8. Re-read the formulation for Sarah in this chapter. One of the main purposes of a formulation is to indicate possible interventions. What interventions might follow from this formulation? What interventions might follow from the diagnosis? What differences do you notice?

Chapter 6: Causal influences

  1. Which social psychological processes are relevant to the identification of causal influences in distress, and how?
  2. What does it mean to say that causality in distress is complex, multiple and over-determined, and how would you apply this understanding of causality to the diagnosis of schizophrenia?
  3. Evaluate the research methods typically used to explore causal influences upon distress: what are the strengths and weaknesses of each?
  4. What kinds of causal influence have been identified in relation to experiences of distress? Answer this question with respect to any one psychiatric diagnosis.
  5. Why is the possible causal influence of family and relationship factors in relation to diagnoses such as schizophrenia still seen as controversial?
  6. Why must we be wary of over-stating the importance of personal agency in relation to understandings of the causes of distress?
  7. In what ways would an integrated model of causal influences upon distress be helpful to psychologists in clinical practice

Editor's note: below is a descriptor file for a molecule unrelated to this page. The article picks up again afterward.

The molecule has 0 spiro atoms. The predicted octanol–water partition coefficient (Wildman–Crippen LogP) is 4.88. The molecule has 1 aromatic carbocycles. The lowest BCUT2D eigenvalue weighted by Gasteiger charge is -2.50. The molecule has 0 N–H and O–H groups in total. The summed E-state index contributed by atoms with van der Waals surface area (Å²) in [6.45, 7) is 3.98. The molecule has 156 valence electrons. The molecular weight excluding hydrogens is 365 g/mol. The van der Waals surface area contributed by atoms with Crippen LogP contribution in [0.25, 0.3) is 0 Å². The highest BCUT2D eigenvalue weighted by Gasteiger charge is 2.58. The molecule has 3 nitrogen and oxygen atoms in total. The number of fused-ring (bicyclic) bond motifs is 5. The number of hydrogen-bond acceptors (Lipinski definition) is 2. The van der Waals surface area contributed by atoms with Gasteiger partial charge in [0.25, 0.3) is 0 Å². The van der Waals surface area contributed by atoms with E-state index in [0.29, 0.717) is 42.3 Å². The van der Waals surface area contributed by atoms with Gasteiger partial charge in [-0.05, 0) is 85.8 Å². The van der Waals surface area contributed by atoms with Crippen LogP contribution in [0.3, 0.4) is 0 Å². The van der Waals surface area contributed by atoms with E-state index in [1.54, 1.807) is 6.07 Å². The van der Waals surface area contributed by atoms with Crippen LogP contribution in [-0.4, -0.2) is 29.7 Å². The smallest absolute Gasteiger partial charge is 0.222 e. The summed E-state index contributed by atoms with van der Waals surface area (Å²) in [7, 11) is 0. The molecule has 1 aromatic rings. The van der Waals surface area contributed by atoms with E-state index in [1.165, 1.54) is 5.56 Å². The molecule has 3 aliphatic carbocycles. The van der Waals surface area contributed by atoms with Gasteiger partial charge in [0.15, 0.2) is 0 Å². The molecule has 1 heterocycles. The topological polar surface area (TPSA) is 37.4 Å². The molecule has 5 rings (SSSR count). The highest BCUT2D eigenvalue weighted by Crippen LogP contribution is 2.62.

Chapter 7: Service users and survivors

  1. What is the service user/ survivor movement and what has it achieved?
  2. Why was there a need for such a movement?
  3. How is it related to other campaigns for civil rights?
  4. What are the aims of the Hearing Voices Movement?
  5. How does the approach of the Hearing Voices Movement differ from that of traditional psychiatry?

Chapter 8: Interventions

  1. What might be the implications for mental health services of adopting a ‘drug-centred’ model of drug action?
  2. Since the placebo effect is generally far more powerful than any experimental intervention, could a new class of interventions be developed that harnesses it for more effective use on its own (as opposed to it only being seen as something to be controlled for)?
  3. Since it is hard to ‘blind’ participants in traditional psychotherapeutic research trials, how might study methodologies need to be changed in order to better assess the efficacy and effectiveness of psychotherapies?
  4. What might a mental health service based on community-level interventions look like?

Part two: Forms of distress

Chapter 9: Sadness and worry

  1. How should we understand cultural and historical variation in experiences of sadness and worry: does it make sense to distinguish between culturally specific ‘illnesses’ and biologically universal ‘diseases’?
  2. What are the benefits and costs of (a) treating sadness and worry as separate experiences of distress, and (b) treating them as aspects of the same kind of distress?
  3. How might we identify the most significant causal influences upon experiences of sadness and worry?
  4. What is the evidence for the effectiveness of psychological interventions for sadness and worry?
  5. How good is the evidence that some interventions for sadness and worry are better than others?
  6. How adequate is the ‘serotonin hypothesis’ as an explanation for the experiences that lead to a diagnosis of depression?
  7. Why does gender difference seem to be so important in relation to experiences of sadness and worry?